As he gave talks on climate change and energy use while in Asia, Keith Hipel often put a seemingly simple query to his audiences.
“What’s the worst possible car you could drive if you lived in Japan?” the University of Waterloo systems design engineering professor would ask.
The answers were predictable, typically involving the word ‘diesel’ and large, gas-guzzling vehicles.
But it turns out it was a trick question.
“It’s actually the electrical car,” says Hipel, months after returning to Canada. “When you plug it into the wall to charge it in Japan, you’re actually getting electricity that’s made from coal or some type of fossil fuel. In other words, it’s a complete waste of money to even buy an electrical car if you live in that situation.”
As a conflict resolution expert with an interest in climate change, Hipel is accustomed to asking tough questions and unearthing some surprising results.
A Renowned researcher in climate change
During more than 40 years as a Waterloo Engineering student, faculty member and researcher, he has taught thousands of students, garnered himself nearly three dozen research and teaching awards, and served as president of the Academy of Science within the Royal Society of Canada.
With that kind of illustrious background, it’s little wonder Hipel was made co-chair of an eight-person expert panel on energy use and climate change. The group wrote a groundbreaking report, Technology and Policy Options for a Low-Emission Energy System in Canada.
Since it was published in late 2015, the report has been used to give industry and government new, clear-eyed insight into the complex issues surrounding energy use. Hipel has personally placed a copy into Governor General David Johnston’s hands.
The report was drafted at the behest of Canada-based Magna International Inc., one of the largest car part manufacturers in the world, to provide a clear understanding of what industry can do to address climate change.
The company asked the Council of Canadian Academies to assemble an expert panel to conduct an independent, evidence-based assessment. And it was important to gather some of the best minds to tackle the issue.
Hipel believes he was chosen for the multi-disciplinary panel –which featured backgrounds in economics, public policy, engineering, business, sociology and energy systems – in part due to his work dealing with conflict resolution.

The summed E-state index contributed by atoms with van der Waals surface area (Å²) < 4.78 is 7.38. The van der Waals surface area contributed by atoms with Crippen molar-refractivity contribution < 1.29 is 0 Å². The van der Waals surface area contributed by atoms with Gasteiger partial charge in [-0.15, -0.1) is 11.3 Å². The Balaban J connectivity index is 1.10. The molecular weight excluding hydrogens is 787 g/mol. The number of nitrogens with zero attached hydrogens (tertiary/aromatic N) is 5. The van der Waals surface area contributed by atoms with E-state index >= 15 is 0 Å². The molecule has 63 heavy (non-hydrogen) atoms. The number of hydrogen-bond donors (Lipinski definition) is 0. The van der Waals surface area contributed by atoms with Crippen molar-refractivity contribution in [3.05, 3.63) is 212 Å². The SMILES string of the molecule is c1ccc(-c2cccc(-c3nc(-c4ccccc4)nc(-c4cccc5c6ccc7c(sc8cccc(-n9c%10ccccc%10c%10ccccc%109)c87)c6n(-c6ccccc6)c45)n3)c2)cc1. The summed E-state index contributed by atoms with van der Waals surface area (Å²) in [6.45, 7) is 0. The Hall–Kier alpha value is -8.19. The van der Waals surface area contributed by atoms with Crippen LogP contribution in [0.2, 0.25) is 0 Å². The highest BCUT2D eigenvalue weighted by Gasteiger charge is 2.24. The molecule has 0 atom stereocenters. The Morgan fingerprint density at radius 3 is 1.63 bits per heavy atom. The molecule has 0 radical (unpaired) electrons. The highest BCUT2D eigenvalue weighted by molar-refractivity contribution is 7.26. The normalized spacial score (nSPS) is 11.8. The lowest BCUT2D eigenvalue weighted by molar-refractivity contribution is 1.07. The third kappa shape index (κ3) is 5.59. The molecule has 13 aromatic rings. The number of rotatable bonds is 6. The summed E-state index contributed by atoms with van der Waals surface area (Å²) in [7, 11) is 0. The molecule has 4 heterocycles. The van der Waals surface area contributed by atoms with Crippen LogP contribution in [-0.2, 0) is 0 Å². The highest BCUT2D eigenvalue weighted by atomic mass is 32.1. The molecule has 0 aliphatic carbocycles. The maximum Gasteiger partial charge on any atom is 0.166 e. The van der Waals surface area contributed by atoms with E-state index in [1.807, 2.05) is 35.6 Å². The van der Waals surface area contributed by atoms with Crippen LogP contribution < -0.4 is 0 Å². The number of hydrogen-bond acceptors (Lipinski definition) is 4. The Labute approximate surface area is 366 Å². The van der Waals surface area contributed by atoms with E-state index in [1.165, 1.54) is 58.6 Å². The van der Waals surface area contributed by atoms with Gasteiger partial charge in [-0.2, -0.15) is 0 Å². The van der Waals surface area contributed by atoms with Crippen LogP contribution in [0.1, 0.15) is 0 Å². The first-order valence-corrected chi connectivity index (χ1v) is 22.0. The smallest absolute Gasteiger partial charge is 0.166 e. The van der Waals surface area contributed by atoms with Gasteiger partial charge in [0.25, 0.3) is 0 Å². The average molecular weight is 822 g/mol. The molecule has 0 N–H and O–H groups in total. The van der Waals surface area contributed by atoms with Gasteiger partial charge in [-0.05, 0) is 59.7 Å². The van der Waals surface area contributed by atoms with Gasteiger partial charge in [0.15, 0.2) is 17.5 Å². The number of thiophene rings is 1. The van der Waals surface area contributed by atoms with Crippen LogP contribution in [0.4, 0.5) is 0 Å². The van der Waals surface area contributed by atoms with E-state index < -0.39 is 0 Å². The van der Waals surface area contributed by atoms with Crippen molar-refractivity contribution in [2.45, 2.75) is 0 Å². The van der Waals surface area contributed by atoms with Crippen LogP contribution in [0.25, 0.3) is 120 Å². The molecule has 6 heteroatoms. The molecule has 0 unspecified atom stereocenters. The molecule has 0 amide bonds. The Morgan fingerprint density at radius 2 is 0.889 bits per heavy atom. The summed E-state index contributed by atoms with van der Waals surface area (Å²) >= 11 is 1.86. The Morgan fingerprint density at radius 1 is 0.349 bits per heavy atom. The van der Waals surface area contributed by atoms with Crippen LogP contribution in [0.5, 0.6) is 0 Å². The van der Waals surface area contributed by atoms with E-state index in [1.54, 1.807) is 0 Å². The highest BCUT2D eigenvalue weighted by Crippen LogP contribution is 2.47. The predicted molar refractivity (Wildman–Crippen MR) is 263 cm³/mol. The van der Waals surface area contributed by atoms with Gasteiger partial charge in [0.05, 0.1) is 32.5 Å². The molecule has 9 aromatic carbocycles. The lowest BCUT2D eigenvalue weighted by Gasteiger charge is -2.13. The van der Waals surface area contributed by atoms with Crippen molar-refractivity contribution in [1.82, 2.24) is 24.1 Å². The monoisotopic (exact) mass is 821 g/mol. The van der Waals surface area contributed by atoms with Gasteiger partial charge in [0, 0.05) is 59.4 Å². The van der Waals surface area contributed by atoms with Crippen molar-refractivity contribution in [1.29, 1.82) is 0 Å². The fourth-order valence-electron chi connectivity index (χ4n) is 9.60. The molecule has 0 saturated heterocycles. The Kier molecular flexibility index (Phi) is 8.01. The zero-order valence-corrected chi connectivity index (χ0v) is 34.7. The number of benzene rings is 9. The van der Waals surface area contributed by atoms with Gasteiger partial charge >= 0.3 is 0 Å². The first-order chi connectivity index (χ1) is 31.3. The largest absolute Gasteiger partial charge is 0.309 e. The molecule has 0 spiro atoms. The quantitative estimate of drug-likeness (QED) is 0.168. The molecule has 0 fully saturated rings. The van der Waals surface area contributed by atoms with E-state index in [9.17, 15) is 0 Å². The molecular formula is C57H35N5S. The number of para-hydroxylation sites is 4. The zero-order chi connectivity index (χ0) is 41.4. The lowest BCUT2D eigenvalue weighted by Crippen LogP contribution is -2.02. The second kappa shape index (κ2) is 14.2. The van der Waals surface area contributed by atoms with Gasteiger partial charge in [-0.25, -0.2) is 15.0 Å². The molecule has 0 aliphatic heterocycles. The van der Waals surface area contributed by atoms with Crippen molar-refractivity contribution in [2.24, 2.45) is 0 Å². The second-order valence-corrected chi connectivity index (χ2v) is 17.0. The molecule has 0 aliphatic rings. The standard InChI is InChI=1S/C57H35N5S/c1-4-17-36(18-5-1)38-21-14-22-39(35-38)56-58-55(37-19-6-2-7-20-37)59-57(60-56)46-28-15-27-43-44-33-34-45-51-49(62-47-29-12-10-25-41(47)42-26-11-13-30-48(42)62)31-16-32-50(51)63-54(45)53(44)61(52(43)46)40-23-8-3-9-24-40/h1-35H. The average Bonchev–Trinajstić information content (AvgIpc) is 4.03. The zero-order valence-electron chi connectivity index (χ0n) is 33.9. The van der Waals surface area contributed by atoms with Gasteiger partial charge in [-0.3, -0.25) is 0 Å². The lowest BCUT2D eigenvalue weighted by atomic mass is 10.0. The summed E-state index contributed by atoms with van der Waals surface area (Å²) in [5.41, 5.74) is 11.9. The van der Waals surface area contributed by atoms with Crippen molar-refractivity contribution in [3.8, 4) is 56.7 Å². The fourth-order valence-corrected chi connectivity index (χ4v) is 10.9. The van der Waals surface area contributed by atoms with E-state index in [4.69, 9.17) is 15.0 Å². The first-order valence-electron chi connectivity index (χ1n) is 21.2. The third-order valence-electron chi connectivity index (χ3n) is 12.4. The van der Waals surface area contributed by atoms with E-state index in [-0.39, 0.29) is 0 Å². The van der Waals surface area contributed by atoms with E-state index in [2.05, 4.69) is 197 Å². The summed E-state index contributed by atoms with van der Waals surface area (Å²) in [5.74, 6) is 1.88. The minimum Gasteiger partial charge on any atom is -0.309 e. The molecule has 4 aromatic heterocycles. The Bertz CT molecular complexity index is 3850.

As the project progressed, however, any dissension became consensus.
“Even though we came from many different backgrounds, we had 100-per-cent agreement among all eight panel members,” he says. “When you focus on a problem to solve, that makes you forget your particular biases and political leanings.”
In the end, the report focused on three key findings:
The future is now
Canada actually already has the technology to achieve major emission reductions. It’s commercially available and the costs are manageable, too. Think nuclear technology, hydroelectric power, wind energy and solar cells. For instance, Canada could double the amount of hydroelectric power it creates, Hipel explains.
“All these things are available on the shelf now,” he says, noting that the panel still encouraged continued research. “Without even doing any further research, we can solve the problem.”
De-carbonize the grid
As the Japanese e-car story shows, low-emission electricity is the foundation for low-emission energy systems. Without a de-carbonized grid, individual energy users and even industry are hard-pressed to make any meaningful changes and have an environmental impact.
It’s about policy
A transition to low-emission energy is achievable with the right combination of stringent and flexible policies, or what Hipel calls “the toughest problem of all.” Government policies need to be stringent so countries can meet their goals, but flexible enough that they can find solutions to fit their unique geographic and cultural needs.
He looks to British Columbia’s carbon taxes, which have resulted in a 17-per-cent reduction in carbon release, while other provinces consider a “cap and trade” model. What’s needed? A harmonized, economy-wide set of policies.
Perhaps what surprised Hipel most about the research process was how straightforward the issue actually is. He likens that discovery to looking at a painting up close, then backing up to see the whole picture.
“When you step back and squint your eyes, you see the harmony or the artist’s message,” he says. “Well, here we looked at climate change from a distance and discovered it’s a fairly simple problem. We know the technologies and the harmonized policies. So now we just have to follow through.”